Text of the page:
In the current political climate, in which we witness a steady rise in xenophobia and increasing backlash towards immigrants and other non-native speakers of English, advocacy in English language teaching and learning is more needed than ever. This timely and relevant volume on TESOL advocacy aims to serve as a foundational text on the ways advocacy in English language teaching can be put into practice.
As English language teachers (either ESL or EFL), we often find ourselves in situations in which we need to advocate, for our students, ourselves, or our profession. We need to advocate for English learners (ELs) because they tend to underperform their non-EL peers in ESL contexts (National Center for Education Statistics, 2011), are often marginalized in their schools and communities (Orfield, 2001; Orfield and Lee, 2006), and are likely to be have teachers who are unprepared to teach them (Ballantyne, Sanderman, and Levy, 2008). As English language teachers, we need to advocate for ourselves as we, too, are often marginalized in schools, seen as aides and not taken as seriously (Harper & de Jong, 2009). And if we are non-native speakers, we may struggle to find work and respect (Braine, 1999). We also need to advocate for our profession, for increased funding and respect for the field of English language education and policies which support our goals (such as at TESOL Advocacy Day, www.tesol.org/advance-the-field/advocacy-resources/…).
Previous literature which has examined how the advocate role impacts our work includes theoretical reasons advocacy is needed and ways to advocate (Forhan and Scheraga, 2000; Pawan and Craig, 2011; Pawan and Ortloff, 2011; Teemant and Giraldo, 2000), guidance in how to advocate in schools (Staehr Fenner, 2014), support for the advocacy role (Linville, 2015), and research on how to prepare teachers of ELs for advocacy (Athanases & de Oliveira, 2007, 2008; de Oliveira & Athanases, 2007; Whiting, 2016). In this edited volume, we propose to collect evidence of and explore ways ESL/EFL teachers are involved in advocacy. This volume aims to address the nexus of advocacy and English language teaching and learning, as well as the multi-dimensional role advocacy takes in practice with English language teachers and their students in different contexts and with different populations.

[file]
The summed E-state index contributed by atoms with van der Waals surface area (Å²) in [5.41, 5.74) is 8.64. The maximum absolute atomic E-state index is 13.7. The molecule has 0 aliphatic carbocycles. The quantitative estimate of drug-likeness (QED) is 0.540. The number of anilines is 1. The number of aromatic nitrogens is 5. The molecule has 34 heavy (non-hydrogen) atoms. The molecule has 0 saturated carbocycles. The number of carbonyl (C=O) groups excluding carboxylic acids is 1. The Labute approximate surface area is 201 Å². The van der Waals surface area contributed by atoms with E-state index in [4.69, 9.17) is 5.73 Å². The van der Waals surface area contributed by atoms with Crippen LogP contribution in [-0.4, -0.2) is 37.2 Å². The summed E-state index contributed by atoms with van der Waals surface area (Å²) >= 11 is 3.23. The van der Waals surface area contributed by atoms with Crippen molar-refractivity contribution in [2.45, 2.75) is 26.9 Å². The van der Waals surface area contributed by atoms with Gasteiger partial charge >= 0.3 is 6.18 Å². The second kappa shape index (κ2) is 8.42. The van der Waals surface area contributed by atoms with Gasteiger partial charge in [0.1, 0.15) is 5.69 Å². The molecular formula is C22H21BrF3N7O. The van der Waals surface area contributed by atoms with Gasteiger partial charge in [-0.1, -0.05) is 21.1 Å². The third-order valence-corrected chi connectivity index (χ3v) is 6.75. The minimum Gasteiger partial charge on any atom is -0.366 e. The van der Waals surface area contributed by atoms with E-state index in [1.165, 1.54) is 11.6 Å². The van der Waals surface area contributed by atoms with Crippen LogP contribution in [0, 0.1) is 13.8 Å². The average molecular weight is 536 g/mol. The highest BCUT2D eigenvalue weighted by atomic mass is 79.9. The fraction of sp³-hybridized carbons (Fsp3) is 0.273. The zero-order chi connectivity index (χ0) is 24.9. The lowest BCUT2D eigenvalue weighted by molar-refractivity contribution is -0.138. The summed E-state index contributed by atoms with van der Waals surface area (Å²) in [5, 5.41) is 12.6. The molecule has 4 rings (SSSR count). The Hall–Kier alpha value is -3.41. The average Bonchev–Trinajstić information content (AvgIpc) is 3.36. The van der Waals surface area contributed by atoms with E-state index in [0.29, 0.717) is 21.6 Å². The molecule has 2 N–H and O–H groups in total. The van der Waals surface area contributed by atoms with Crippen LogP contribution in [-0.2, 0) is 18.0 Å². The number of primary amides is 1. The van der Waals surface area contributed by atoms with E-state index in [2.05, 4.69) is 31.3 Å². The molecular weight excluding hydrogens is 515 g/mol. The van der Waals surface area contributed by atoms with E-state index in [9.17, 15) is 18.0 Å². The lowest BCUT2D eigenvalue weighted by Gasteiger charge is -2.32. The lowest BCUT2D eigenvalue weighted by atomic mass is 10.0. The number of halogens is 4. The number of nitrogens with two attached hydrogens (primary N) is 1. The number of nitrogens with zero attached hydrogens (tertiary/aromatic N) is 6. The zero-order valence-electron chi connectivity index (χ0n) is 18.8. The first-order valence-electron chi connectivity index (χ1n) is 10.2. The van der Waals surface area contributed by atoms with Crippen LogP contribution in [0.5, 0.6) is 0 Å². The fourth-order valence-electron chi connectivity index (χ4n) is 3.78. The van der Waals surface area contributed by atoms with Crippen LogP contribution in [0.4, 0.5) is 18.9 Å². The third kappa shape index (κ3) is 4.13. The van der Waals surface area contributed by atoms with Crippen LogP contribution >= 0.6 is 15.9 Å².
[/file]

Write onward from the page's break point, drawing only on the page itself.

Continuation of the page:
The audience for the book includes in-service and pre-service English language teachers, graduate students, teacher educators, and those working in English language program administration and public policy. We welcome either theoretical examinations of advocacy or explorations of advocacy in practice. Chapters may address advocacy in ESL and EFL contexts, in classrooms and schools, K-12 or adult and higher education, in families and communities, and/or in teacher education programs and professional organizations. We are also interested in advocacy as a mode of social justice. We envision the edited volume as ideal for use in teacher education programs preparing ESL/EFL teachers for advocacy or with in-service teacher professional development.
Heather Linville, University of Wisconsin, La Crosse
James Whiting, Plymouth State University, New Hampshire
Please send your proposals as a Word document via email by May 15, 2017 for review to:
Heather Linville: firstname.lastname@example.org
James Whiting: email@example.com
 Full citations available upon request.